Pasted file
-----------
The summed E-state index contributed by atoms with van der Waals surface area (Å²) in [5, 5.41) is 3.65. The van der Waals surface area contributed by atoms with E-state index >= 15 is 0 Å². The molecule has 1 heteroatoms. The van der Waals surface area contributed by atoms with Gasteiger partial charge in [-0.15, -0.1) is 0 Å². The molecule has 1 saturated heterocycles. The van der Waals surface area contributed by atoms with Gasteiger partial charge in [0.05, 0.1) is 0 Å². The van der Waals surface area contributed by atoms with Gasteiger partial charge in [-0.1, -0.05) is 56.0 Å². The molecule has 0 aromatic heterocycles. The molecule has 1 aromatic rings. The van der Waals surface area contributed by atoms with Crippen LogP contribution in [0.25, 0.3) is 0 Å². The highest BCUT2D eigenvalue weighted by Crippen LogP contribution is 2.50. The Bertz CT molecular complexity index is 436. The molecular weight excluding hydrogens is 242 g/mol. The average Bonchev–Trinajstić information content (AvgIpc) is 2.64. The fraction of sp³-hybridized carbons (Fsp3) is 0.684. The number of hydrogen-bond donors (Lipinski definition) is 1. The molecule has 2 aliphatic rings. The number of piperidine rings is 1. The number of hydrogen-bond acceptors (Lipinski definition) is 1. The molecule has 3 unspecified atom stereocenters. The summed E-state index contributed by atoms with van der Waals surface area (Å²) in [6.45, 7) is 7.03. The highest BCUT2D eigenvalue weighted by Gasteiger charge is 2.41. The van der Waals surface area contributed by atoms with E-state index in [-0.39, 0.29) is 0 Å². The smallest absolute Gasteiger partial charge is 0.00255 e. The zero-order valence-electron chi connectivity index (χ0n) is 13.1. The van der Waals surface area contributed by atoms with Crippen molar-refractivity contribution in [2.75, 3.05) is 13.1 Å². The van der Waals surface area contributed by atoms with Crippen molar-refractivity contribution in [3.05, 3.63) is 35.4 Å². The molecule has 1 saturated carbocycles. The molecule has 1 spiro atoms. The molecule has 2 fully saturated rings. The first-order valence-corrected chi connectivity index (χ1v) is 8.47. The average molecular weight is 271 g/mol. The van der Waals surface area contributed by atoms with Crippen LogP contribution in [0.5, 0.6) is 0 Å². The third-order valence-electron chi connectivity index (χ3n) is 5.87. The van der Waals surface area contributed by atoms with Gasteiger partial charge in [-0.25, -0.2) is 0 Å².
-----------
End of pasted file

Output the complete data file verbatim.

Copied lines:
The summed E-state index contributed by atoms with van der Waals surface area (Å²) in [5, 5.41) is 3.65. The van der Waals surface area contributed by atoms with E-state index >= 15 is 0 Å². The molecule has 1 heteroatoms. The van der Waals surface area contributed by atoms with Gasteiger partial charge in [-0.15, -0.1) is 0 Å². The molecule has 1 saturated heterocycles. The van der Waals surface area contributed by atoms with Gasteiger partial charge in [0.05, 0.1) is 0 Å². The van der Waals surface area contributed by atoms with Gasteiger partial charge in [-0.1, -0.05) is 56.0 Å². The molecule has 0 aromatic heterocycles. The molecule has 1 aromatic rings. The van der Waals surface area contributed by atoms with Crippen LogP contribution in [0.25, 0.3) is 0 Å². The highest BCUT2D eigenvalue weighted by Crippen LogP contribution is 2.50. The Bertz CT molecular complexity index is 436. The molecular weight excluding hydrogens is 242 g/mol. The average Bonchev–Trinajstić information content (AvgIpc) is 2.64. The fraction of sp³-hybridized carbons (Fsp3) is 0.684. The number of hydrogen-bond donors (Lipinski definition) is 1. The molecule has 2 aliphatic rings. The number of piperidine rings is 1. The number of hydrogen-bond acceptors (Lipinski definition) is 1. The molecule has 3 unspecified atom stereocenters. The summed E-state index contributed by atoms with van der Waals surface area (Å²) in [6.45, 7) is 7.03. The highest BCUT2D eigenvalue weighted by Gasteiger charge is 2.41. The van der Waals surface area contributed by atoms with E-state index in [-0.39, 0.29) is 0 Å². The smallest absolute Gasteiger partial charge is 0.00255 e. The zero-order valence-electron chi connectivity index (χ0n) is 13.1. The van der Waals surface area contributed by atoms with Crippen molar-refractivity contribution in [2.75, 3.05) is 13.1 Å². The van der Waals surface area contributed by atoms with Crippen molar-refractivity contribution in [3.05, 3.63) is 35.4 Å². The molecule has 1 saturated carbocycles. The molecule has 1 spiro atoms. The molecule has 2 fully saturated rings. The first-order valence-corrected chi connectivity index (χ1v) is 8.47. The average molecular weight is 271 g/mol. The van der Waals surface area contributed by atoms with Crippen LogP contribution in [0.5, 0.6) is 0 Å². The third-order valence-electron chi connectivity index (χ3n) is 5.87. The van der Waals surface area contributed by atoms with Gasteiger partial charge in [-0.25, -0.2) is 0 Å².